U.S. District Court Remands Wellness Program Regulations to EEOC for ReconsiderationPublications - Client Alert | August 29, 2017
On August 22, 2017, the U.S. District Court for the District of Columbia ordered the Equal Employment Opportunity Commission (the “EEOC”) to reconsider its wellness program regulations (the “Regulations”) under the Americans with Disabilities Act (the “ADA”) and the Genetic Information Nondiscrimination Act (“GINA”). As discussed in our previous Client Alert, the Regulations, which became applicable on January 1, 2017, generally allow employers to offer limited incentives in exchange for providing certain information in connection with wellness programs. However, the Regulations have been controversial and problematic for many employers because they directly conflict with permissible practices under HIPAA. The court remanded the Regulations to the EEOC for reconsideration but declined to vacate the Regulations, so they are still in effect until further notice.
HIPAA regulates wellness programs, including the maximum rewards that a wellness program may provide. The ADA and GINA also regulate wellness programs by limiting the incentives employers may provide in collecting certain information from employees and their families. The Regulations generally provide that, under the ADA and GINA, disclosure of such information is permissible if the employer limits incentives to no more than 30% of the cost of self-only coverage in exchange for the disclosure of information.
The Court’s Opinion
In AARP v. EEOC, the court stated the EEOC “failed to provide a reasoned explanation for its decision to adopt the 30% incentive levels in both the ADA and GINA [wellness program] rules.” The court determined that the administrative record did not “contain any concrete data, studies, or analysis that would support any particular incentive level as the threshold past which an incentive becomes involuntary in violation of the ADA and GINA.” This further supported the court’s holding that the EEOC did not provide a reasonable explanation for choosing the 30% incentive level under the ADA and GINA Regulations.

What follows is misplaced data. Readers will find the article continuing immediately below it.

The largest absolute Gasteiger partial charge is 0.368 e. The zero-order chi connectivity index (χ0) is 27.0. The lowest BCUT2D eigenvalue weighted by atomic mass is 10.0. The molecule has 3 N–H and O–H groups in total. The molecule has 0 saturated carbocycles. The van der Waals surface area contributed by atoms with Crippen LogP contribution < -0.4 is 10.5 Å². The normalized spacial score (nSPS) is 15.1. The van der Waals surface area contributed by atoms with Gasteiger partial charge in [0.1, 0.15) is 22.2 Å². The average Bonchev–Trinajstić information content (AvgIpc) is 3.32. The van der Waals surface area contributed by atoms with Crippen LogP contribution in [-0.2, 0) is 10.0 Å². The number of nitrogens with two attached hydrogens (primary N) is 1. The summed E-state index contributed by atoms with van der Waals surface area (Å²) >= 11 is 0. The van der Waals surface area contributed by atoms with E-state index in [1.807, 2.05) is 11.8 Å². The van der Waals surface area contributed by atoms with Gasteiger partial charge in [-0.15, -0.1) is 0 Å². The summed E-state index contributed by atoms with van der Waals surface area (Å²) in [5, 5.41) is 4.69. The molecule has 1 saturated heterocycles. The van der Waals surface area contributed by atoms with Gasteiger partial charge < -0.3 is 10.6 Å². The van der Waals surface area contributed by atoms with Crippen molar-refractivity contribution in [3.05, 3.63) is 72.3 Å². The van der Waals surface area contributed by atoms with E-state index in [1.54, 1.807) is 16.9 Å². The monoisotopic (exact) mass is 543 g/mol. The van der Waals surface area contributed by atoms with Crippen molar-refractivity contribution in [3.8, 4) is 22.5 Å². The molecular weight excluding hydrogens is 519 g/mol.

The court noted the ADA and GINA Regulations were not harmonized with the HIPAA wellness regulations in two respects. First, the ADA and GINA Regulations differ from the HIPAA regulations in the way the incentives are calculated. Under the HIPAA regulations, incentives are generally limited to 30% of the cost of family coverage in certain circumstances, while the ADA and GINA Regulations are limited to 30% of the cost of self-only coverage. Second, the ADA and GINA Regulations apply to both participatory wellness programs and health contingent wellness programs, while the HIPAA regulations place no caps on the incentives offered in connection with participatory wellness programs.
Although the court held the EEOC did not provide a reasonable explanation for the incentive limits set forth in the Regulations, it declined to vacate the Regulations, stating that “while the Court has serious concerns about the agency’s reasoning regarding the ADA and GINA rules, these concerns are currently outweighed by the ‘disruptive consequences’ that are likely to result from [vacating the judgment].”
As a practical matter, the court held the Regulations were arbitrary and capricious, meaning they may be unenforceable as to other employers. The Regulations, however, are technically still in effect pending the EEOC’s reconsideration. As a result, employers should review their current wellness programs to determine whether their incentives are compliant with these Regulations. We would expect the EEOC to issue guidance explaining its enforcement position on wellness programs and providing guidance on how to structure wellness programs that are permissible under the ADA and GINA.
If you have any questions regarding the US District Court’s decision in AARP v. EEOC or would like additional information on complying with current wellness program regulations, please contact your Kutak Rock attorney or a member of the Kutak Rock Employee Benefits practice group.